I have close to a dozen sites that I personally handle. That includes feature requests, performance, and backups. To perform backups, I pretty much set aside a decent chunk of time to manually export the WordPress databases, then I FTP down the corresponding files.
This is not exactly the fastest process, but I’ve certainly reinforced anything and everything there is to know about setting up a WordPress-based site. The larger downside is that it requires my active time – it’s not something that just automatically happens.
Well, I’ve been thinking of writing my own software to do this. But time management can be a challenge. Instead, I researched backup solutions and went with BackupBuddy – it’s a plugin that supposedly backs up database and files on a schedule, then sends them out to cloud storage like Drive, Dropbox, etc.
In general, it seems to work fine. That is, except for two very key pieces:
- The cron job that runs the schedule only activates if someone is visiting some portion of the site (front or admin ends).
- Large file backups are not reliable. It sounds like there is an issue between the server and possibly the software. More on this, next.
So, I have two sites I’m backing up. One has about 40MB of data. The other has about 4GB of data. Both sites initially failed. I contacted support from iThemes and got this instructional response:
you’ll need to please try the Alternative Zip System with the following settings:
BackupBuddy -> Settings -> Advanced Settings/Troubleshooting -> Zip
Select Alternative Zip System
Set Zip Build Strategy to Multi-burst/Multi-Step (please make sure this is Multi-Step)
Set Maximum time per chunk to 90 (seconds) (default is 30)
Set Maximum content size for a single burst to 20 (MB) (default is 100) – leave Min at 10
Save and try those settings.
Depending on the complexity and/or size of the site you may need further assistance.
So, I made these changes and the lesser-data site succeeded; however, the greater-data site still failed. After further support discussion, it turns out that the failure is caused because there is at least one file that is more than 20MB in size – this is the maximum I had just changed. iThemes blamed it on the server speeds – although, that feels really lame that there is not a method on the BackupBuddy side to slow down the process or break up the compressed files into smaller pieces.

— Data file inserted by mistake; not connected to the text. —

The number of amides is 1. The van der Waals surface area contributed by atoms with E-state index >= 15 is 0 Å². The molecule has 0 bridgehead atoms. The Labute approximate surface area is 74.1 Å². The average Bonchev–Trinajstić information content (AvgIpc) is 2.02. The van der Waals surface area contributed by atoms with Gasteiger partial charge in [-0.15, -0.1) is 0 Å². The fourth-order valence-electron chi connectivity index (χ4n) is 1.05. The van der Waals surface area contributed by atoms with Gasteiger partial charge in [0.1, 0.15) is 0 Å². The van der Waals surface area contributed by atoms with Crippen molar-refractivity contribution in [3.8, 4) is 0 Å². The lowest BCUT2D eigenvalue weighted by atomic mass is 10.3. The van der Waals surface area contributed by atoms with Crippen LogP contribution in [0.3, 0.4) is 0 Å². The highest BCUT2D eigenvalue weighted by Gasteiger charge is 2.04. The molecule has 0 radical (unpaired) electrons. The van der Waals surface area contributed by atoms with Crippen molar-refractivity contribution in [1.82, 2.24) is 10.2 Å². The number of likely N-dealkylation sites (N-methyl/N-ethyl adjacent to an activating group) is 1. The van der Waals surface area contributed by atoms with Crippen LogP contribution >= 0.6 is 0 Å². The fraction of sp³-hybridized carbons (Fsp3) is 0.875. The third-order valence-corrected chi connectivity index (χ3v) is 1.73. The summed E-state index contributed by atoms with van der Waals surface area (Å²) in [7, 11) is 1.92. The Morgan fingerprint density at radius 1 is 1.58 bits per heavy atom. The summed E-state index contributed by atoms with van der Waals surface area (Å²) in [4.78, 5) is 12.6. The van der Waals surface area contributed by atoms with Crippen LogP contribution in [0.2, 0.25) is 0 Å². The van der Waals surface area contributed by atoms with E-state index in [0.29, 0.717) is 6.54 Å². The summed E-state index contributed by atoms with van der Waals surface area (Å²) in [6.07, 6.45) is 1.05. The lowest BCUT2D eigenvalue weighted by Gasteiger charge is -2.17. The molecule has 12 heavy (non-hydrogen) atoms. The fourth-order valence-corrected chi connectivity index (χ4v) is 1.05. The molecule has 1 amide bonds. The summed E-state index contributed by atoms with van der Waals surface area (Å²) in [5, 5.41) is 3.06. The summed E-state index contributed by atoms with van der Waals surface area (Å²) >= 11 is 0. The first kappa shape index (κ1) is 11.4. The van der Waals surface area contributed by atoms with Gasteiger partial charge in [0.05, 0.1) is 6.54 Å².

The next day
I tried BackupBuddy on another one of my sites. It does have a lot of large files, so I ended up ignoring the offending folder. That seems to have worked, maybe. But I got another odd error:
Backup halted. Maximum number of attempts made attempting to access locked fileoptions file. This may be caused by something causing backup steps to run out of order or file permission issues on the temporary directory holding the file `/<mysite>/wp-content/uploads/pb_
backupbuddy/fileoptions/ vgnub51tbw.txt`. Verify correct permissions.
Contacting iThemes again, I received the following response:
The problem seems to be something in regards to the sending of your backup file to your Google Drive remote destination. The log doesn’t specifically say why it didn’t send, but from my experience I can take a guess that your server didn’t have enough memory during the attempt.
You could try setting the Google Drive “Send per burst” lower to work within your server’s restrictions. By default it’s set to 25, but you could try 20 and even 15 or 10 if 20 still doesn’t work. To get to the remote destination “Send per burst” option you have to go here:
wp-admin -> BackupBuddy -> Remote Destinations ->
Then to the right of the remote destination that you are wanting to work with is a gear icon. Just click it. Once it opens, click on “Advanced Options”. You should see the option “Send per burst”.
You might also try excluding items from your backup to make the backup file smaller:
wp-admin -> BackupBuddy -> Server Tools -> Site Size Maps -> Display Directory Size Listing
Then you can exclude them here:
wp-admin -> BackupBuddy -> Settings -> General Settings -> File & Directory Defaults ->
Things you might be able to exclude are any directories in the root of your install like a /stats/, /logs/, /errors/, or any directory that your host may have placed there or anything else that is not part of a standard WordPress install. Also any /cache/ directories that might be in your /wp-content/ directory as they are not usually needed in a backup because they will be rebuilt on a restore/migration. Also, if you’ve ever used any other backup plugin, please make sure that you are not making backups of other backups as that is somewhat redundant and the size of the backup will get incrementally larger with each backup attempt.
It does appear that the backup completed, but failed deploying. So, I redeployed with the new “Send per burst” setting and it appears to have worked. Crossing fingers that the full backup completely works on the next scheduled time.